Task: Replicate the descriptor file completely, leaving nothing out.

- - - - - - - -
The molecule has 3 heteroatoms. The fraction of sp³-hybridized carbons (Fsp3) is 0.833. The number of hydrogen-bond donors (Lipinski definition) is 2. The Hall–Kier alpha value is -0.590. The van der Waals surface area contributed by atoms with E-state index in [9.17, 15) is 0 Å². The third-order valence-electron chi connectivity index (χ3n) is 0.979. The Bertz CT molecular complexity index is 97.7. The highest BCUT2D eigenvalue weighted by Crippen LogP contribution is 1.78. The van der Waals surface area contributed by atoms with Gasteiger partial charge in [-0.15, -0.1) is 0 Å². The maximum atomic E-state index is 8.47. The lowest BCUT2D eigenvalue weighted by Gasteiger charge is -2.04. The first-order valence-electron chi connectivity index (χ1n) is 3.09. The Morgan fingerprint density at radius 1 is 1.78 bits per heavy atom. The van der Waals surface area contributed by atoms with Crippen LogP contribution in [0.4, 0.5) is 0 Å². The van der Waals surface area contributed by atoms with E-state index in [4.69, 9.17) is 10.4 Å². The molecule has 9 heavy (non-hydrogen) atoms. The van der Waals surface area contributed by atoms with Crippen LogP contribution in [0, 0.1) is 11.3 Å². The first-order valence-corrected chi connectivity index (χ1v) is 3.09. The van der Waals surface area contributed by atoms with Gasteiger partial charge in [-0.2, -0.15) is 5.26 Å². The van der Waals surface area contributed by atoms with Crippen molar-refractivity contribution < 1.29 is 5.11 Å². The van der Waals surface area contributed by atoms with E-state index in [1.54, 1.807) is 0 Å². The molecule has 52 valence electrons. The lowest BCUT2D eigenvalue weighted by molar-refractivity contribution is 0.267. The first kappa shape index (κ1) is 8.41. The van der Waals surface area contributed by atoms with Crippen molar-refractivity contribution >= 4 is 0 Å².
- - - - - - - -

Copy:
The molecule has 3 heteroatoms. The fraction of sp³-hybridized carbons (Fsp3) is 0.833. The number of hydrogen-bond donors (Lipinski definition) is 2. The Hall–Kier alpha value is -0.590. The van der Waals surface area contributed by atoms with E-state index in [9.17, 15) is 0 Å². The third-order valence-electron chi connectivity index (χ3n) is 0.979. The Bertz CT molecular complexity index is 97.7. The highest BCUT2D eigenvalue weighted by Crippen LogP contribution is 1.78. The van der Waals surface area contributed by atoms with Gasteiger partial charge in [-0.15, -0.1) is 0 Å². The maximum atomic E-state index is 8.47. The lowest BCUT2D eigenvalue weighted by Gasteiger charge is -2.04. The first-order valence-electron chi connectivity index (χ1n) is 3.09. The Morgan fingerprint density at radius 1 is 1.78 bits per heavy atom. The van der Waals surface area contributed by atoms with Crippen LogP contribution in [0.4, 0.5) is 0 Å². The van der Waals surface area contributed by atoms with E-state index in [4.69, 9.17) is 10.4 Å². The molecule has 9 heavy (non-hydrogen) atoms. The van der Waals surface area contributed by atoms with Crippen LogP contribution in [0, 0.1) is 11.3 Å². The first-order valence-corrected chi connectivity index (χ1v) is 3.09. The van der Waals surface area contributed by atoms with Gasteiger partial charge in [-0.2, -0.15) is 5.26 Å². The van der Waals surface area contributed by atoms with Crippen molar-refractivity contribution < 1.29 is 5.11 Å². The van der Waals surface area contributed by atoms with E-state index in [1.54, 1.807) is 0 Å². The molecule has 52 valence electrons. The lowest BCUT2D eigenvalue weighted by molar-refractivity contribution is 0.267. The first kappa shape index (κ1) is 8.41. The van der Waals surface area contributed by atoms with Crippen molar-refractivity contribution >= 4 is 0 Å².